“Virus Alters Where People Open Their Wallets, Hinting at a Halting Recovery” – New York Times / August 19, 2020 / Data: Cuebiq / Chart: New York Times


U.S. stock futures inched higher on Wednesday following a record close for the S&P 500, marking the quickest turnaround from a bear market in history. The high finish indicates optimism from investors for an economic rebound even as Congress stalls on a second coronavirus relief package. While some analysts cite a stark disconnect between the stock market and the economy, others point to a handful of indicators in recent weeks, such as jobless claims below one million for the first time, as signs of a rebound. A government report released Tuesday shows that home construction starts in the U.S. jumped in July by 22.6%, the most since 2016. Building permits similarly topped estimates, pointing to sustained future construction. 

E-commerce sales at Target surged sevenfold and profits jumped 80% in an “eye-popping” second quarter earnings report on Wednesday. Lowe’s also blew past Wall Street forecasts with a 30% increase in revenue and a 135% increase in online sales. The strong earnings reflect an even higher-than-expected interest from consumers in digital sales, with Target reporting 10 million new customers on the company’s website.

The University of Notre Dame and Michigan State University suspended in-person classes on Tuesday, one day after the University of North Carolina at Chapel Hill did the same. Notre Dame was eight days into the semester when 146 students and staff tested positive for COVID-19.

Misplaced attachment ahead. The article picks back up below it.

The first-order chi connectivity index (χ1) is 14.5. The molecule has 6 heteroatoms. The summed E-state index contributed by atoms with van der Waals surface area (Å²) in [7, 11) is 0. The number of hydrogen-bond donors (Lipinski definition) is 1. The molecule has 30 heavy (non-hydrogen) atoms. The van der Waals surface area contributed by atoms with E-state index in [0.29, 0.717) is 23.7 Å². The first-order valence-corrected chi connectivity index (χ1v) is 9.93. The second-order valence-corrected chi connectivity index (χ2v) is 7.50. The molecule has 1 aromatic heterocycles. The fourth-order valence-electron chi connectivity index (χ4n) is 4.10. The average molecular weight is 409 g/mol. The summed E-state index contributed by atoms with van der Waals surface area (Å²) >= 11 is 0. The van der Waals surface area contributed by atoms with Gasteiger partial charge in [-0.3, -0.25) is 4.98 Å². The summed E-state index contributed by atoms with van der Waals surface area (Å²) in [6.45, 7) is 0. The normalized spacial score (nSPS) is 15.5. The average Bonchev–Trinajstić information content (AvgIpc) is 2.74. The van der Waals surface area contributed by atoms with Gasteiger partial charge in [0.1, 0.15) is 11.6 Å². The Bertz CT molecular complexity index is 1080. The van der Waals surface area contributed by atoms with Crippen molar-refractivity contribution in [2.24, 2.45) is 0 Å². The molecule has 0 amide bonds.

Hospitals are spending less on pharmaceuticals for their COVID-19 patients, due in part to a decline in patients’ length of stay and the number of medications used for treatment. Researchers warned that costs may again surge as hospitals start to pay for remdesivir,  which Gilead will begin charging for after donating early doses. 

Australia has secured the rights to manufacture a coronavirus vaccine under development by Oxford University if trials are successful. The government has signed on to manufacture enough to make vaccines free and mandatory for every Australian. In the U.K., the public health agency responsible for the country’s coronavirus response will be dissolved . National health officials said the country’s “disjointed and insufficient” response to the pandemic was due in large part to Public Health England, which will become part of a new government body. In New Zealand, a national court found that the country’s initial lockdown measures were “justified, but unlawful .” The court said that the first nine days of lockdown were not prescribed by law, even though necessary to stop the spread of the coronavirus. 

One women’s’ reproductive agency expects to see 900,000 unintended pregnancies across the world as millions of women lose access to contraceptives and abortion services due to the pandemic. The agency estimates 1.5 million women will have unsafe abortions and more than 3,000 maternal deaths will occur.